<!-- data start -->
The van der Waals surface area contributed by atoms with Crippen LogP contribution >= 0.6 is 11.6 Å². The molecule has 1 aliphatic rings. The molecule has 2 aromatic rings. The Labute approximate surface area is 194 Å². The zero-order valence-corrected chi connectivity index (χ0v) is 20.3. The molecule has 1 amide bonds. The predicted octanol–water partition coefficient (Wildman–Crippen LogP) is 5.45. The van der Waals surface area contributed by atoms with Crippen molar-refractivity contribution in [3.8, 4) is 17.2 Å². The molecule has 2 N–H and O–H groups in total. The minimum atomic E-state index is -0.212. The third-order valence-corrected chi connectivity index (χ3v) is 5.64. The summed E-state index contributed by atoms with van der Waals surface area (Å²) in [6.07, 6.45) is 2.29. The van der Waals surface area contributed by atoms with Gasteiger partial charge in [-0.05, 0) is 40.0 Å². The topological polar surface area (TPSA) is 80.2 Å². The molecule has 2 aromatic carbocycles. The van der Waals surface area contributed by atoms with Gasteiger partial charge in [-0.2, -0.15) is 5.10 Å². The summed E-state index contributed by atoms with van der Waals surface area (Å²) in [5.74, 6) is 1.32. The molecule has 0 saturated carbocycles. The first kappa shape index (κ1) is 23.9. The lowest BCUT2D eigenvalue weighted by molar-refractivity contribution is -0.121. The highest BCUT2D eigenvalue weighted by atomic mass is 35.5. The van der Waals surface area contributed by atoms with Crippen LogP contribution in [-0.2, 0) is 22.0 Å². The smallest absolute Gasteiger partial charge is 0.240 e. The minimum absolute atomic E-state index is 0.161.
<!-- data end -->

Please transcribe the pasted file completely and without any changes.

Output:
The van der Waals surface area contributed by atoms with Crippen LogP contribution >= 0.6 is 11.6 Å². The molecule has 1 aliphatic rings. The molecule has 2 aromatic rings. The Labute approximate surface area is 194 Å². The zero-order valence-corrected chi connectivity index (χ0v) is 20.3. The molecule has 1 amide bonds. The predicted octanol–water partition coefficient (Wildman–Crippen LogP) is 5.45. The van der Waals surface area contributed by atoms with Crippen molar-refractivity contribution in [3.8, 4) is 17.2 Å². The molecule has 2 N–H and O–H groups in total. The minimum atomic E-state index is -0.212. The third-order valence-corrected chi connectivity index (χ3v) is 5.64. The summed E-state index contributed by atoms with van der Waals surface area (Å²) in [6.07, 6.45) is 2.29. The van der Waals surface area contributed by atoms with Gasteiger partial charge in [-0.05, 0) is 40.0 Å². The topological polar surface area (TPSA) is 80.2 Å². The molecule has 2 aromatic carbocycles. The van der Waals surface area contributed by atoms with Gasteiger partial charge in [-0.2, -0.15) is 5.10 Å². The summed E-state index contributed by atoms with van der Waals surface area (Å²) in [5.74, 6) is 1.32. The molecule has 0 saturated carbocycles. The first kappa shape index (κ1) is 23.9. The lowest BCUT2D eigenvalue weighted by molar-refractivity contribution is -0.121. The highest BCUT2D eigenvalue weighted by atomic mass is 35.5. The van der Waals surface area contributed by atoms with Crippen LogP contribution in [-0.2, 0) is 22.0 Å². The smallest absolute Gasteiger partial charge is 0.240 e. The minimum absolute atomic E-state index is 0.161.